The Wall Streeet Journal has just published an interesting discussion of Ayn Rand, "Does Ayn Rand Hurt the Market?" Read it here.
For a number of years I taught a one hour class at Adrian College in which we read and discussed Rand's novel, Atlas Shrugged. The students who took the class were always an intelligent and highly diverse group, and not just those who were predisposed to agree with her. One notable student, one of my favorites despite his political orientation at the time which was pretty much left wing, told me he took the class because his advisor told him "it would test his values." And I think it did.
Although I found Atlas Shrugged to be an excellent book to provoke student thought and discussions, my own feelings about Rand's outlook were and are very mixed. I first heard of her and read Atlas Shrugged when I was a first year graduate student in political science at The Johns Hopkins University. She was coming in to give a talk there and I always like to read something before going to hear the author talk.
The book profoundly depressed me at the time, which didn't take much doing as my first year at Hopkins was not a very happy one. Uprooted from all my friends from undergraduate days at Willamette University in Oregon and from my parents, who were living in Honolulu, I was lonely and felt socially uncomfortable at Hopkins. I was living in a rented room in a not very hospitable private home near the University. With no cooking facilities available to me, when all the University dining halls shut down for Christmas vacation I ended up eating Christmas dinner all by myself in a Chinese restaurant----the only place I could find open! (And I still like Chinese food today, in spite of this!)
This was not an ideal posture in which to plunge into Rand's book, but of course I had no idea what I was getting into. I think now that my very negative reaction to the book was due to its combination of a very sour and indeed horrible philosophy of life with a very useful and sharp distinction between voluntary associations and involuntary associations. Government is, of course, fundamentally an involuntary association, as I have discussed in my four books available on-line for free reading, linking, and even reprinting. (Click here to access them.)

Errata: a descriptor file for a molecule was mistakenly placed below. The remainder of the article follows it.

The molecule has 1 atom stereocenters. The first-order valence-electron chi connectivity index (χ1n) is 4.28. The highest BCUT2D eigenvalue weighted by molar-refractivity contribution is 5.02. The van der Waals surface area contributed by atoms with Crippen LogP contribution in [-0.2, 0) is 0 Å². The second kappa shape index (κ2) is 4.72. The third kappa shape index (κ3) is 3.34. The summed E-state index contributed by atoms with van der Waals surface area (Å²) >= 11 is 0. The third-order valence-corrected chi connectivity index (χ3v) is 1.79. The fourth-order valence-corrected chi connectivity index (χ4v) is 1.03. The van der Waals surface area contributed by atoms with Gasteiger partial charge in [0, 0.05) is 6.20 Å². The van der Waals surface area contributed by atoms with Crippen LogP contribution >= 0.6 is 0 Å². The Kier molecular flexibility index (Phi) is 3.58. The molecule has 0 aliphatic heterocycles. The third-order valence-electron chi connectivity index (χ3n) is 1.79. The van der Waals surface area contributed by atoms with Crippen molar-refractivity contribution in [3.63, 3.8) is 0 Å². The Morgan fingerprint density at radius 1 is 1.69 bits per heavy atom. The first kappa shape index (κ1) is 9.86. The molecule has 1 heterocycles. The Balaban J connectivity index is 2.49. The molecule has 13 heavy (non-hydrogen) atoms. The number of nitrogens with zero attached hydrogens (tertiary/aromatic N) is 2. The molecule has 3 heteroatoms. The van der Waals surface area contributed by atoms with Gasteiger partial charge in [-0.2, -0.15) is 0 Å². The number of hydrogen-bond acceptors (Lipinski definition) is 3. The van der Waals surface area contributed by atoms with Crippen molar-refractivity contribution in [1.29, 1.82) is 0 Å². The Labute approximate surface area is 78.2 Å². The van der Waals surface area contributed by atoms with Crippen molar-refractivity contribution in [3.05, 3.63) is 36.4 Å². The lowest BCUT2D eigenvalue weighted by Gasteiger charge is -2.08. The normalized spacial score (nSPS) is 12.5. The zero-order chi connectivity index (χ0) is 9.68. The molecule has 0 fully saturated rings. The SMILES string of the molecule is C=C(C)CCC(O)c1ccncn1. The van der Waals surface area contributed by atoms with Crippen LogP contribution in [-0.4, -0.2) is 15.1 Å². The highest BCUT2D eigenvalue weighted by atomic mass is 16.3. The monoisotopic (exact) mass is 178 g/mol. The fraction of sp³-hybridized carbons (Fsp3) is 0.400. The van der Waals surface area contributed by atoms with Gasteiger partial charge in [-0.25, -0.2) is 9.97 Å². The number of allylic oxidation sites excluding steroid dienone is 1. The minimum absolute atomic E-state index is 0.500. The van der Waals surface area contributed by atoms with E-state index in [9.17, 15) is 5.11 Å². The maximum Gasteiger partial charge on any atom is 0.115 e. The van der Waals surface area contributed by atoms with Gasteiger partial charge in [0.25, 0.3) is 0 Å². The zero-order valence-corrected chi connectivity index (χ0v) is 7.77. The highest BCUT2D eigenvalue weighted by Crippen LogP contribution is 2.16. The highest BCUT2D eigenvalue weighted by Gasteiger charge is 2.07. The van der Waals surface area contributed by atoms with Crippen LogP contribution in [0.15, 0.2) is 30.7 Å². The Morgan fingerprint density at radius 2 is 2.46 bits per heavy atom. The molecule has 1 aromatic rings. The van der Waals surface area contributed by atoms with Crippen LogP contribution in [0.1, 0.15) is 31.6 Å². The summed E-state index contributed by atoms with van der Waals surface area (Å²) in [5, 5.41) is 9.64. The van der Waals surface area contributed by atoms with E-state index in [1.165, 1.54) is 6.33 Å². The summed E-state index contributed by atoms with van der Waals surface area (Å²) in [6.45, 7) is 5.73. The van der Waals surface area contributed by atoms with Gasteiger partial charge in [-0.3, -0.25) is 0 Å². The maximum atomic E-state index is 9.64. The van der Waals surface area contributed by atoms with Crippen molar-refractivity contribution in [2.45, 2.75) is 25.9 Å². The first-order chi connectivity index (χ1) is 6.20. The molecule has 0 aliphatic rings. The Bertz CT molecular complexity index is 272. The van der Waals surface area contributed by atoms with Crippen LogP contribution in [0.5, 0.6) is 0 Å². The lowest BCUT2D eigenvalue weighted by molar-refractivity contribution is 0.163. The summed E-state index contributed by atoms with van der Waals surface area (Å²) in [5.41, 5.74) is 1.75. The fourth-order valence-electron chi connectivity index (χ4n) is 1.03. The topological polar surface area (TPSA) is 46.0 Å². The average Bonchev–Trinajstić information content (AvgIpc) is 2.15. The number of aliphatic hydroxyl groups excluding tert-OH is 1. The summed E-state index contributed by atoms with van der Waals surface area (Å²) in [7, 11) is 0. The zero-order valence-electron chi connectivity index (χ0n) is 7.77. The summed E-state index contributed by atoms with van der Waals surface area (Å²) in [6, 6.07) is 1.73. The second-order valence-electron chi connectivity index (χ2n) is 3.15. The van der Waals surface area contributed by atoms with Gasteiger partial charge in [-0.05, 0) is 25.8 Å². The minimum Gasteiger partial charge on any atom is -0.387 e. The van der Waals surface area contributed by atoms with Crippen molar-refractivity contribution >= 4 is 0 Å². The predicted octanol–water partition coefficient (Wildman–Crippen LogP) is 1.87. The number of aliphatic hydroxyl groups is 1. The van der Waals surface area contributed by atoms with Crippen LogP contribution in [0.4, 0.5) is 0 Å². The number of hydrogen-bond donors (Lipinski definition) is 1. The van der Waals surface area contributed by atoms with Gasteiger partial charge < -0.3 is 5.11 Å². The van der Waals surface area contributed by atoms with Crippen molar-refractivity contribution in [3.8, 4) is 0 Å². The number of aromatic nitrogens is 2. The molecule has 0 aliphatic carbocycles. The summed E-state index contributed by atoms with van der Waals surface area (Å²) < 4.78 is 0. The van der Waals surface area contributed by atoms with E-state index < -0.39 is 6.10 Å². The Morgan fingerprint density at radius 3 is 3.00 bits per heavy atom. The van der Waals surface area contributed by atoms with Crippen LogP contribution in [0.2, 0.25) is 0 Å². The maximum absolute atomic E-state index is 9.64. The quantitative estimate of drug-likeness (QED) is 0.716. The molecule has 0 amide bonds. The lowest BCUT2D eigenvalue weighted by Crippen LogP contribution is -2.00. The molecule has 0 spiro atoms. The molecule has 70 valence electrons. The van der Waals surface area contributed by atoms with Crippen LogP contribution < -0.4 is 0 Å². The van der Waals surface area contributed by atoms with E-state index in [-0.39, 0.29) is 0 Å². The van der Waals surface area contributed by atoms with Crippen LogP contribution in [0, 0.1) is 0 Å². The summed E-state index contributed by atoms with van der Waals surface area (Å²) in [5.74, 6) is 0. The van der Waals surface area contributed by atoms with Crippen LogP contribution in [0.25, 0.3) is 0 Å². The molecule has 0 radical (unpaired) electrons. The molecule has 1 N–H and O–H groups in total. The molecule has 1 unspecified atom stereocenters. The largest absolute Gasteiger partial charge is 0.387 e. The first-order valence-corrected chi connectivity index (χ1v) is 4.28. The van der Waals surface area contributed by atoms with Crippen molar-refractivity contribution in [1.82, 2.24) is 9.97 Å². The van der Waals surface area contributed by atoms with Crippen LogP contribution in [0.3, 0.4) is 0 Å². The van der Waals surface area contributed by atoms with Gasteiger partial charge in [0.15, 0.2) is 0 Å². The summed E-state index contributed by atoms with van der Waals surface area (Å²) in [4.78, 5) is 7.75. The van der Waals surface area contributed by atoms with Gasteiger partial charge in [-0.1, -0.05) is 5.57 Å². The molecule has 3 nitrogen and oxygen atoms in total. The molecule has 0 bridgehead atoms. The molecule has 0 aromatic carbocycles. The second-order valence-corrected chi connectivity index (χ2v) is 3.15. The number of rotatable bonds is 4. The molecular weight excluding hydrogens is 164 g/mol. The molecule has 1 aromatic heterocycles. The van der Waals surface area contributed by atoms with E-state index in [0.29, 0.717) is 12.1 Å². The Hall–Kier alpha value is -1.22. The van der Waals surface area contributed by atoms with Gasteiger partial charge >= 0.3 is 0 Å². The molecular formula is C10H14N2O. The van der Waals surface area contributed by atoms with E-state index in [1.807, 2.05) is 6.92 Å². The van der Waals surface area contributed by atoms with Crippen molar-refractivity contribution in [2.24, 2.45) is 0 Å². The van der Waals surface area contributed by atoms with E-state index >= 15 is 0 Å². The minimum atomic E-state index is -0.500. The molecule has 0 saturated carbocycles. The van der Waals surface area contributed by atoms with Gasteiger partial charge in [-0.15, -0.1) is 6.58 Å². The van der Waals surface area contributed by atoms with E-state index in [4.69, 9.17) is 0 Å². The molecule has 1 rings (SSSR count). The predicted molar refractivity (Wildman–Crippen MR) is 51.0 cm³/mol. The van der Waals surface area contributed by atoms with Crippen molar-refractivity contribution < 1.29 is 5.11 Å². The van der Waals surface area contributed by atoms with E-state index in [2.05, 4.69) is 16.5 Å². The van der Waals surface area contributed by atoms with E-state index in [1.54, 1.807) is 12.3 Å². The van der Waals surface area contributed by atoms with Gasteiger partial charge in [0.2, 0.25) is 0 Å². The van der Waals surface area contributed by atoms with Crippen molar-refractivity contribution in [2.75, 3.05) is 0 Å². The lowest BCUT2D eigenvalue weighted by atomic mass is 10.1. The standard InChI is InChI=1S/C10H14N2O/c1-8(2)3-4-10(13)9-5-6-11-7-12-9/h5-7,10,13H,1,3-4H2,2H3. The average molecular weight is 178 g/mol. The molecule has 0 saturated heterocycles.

Rand's big mistake, I think, was in her failure to see how important government is in setting the context within which voluntary associations on any scale are possible by protecting property rights, enforcing contracts (which are one way of creating voluntary associations), and enforcing basic rules of the road to prevent voluntary associations from interacting with one another in ways which are destructive to the general welfare (such as the recent economic meltdown in the U.S. and elsewhere).
Nonetheless I am very grateful to her for helping me grope my way, during the next ten years, to the general classification of human associations which is summarized in the "periodic table of associations" in my first two books mentioned above.
I remain of two minds about Rand. On the one hand, I still find her general philosophy quite perverse, and Atlas Shrugged can hardly be considered great literature. On the other hand it contained great insights into the nature of human associations, and on top of that, Rand made money from her books. Lots of money! As an author myself, this is one quality of hers that I would dearly have loved to emulate.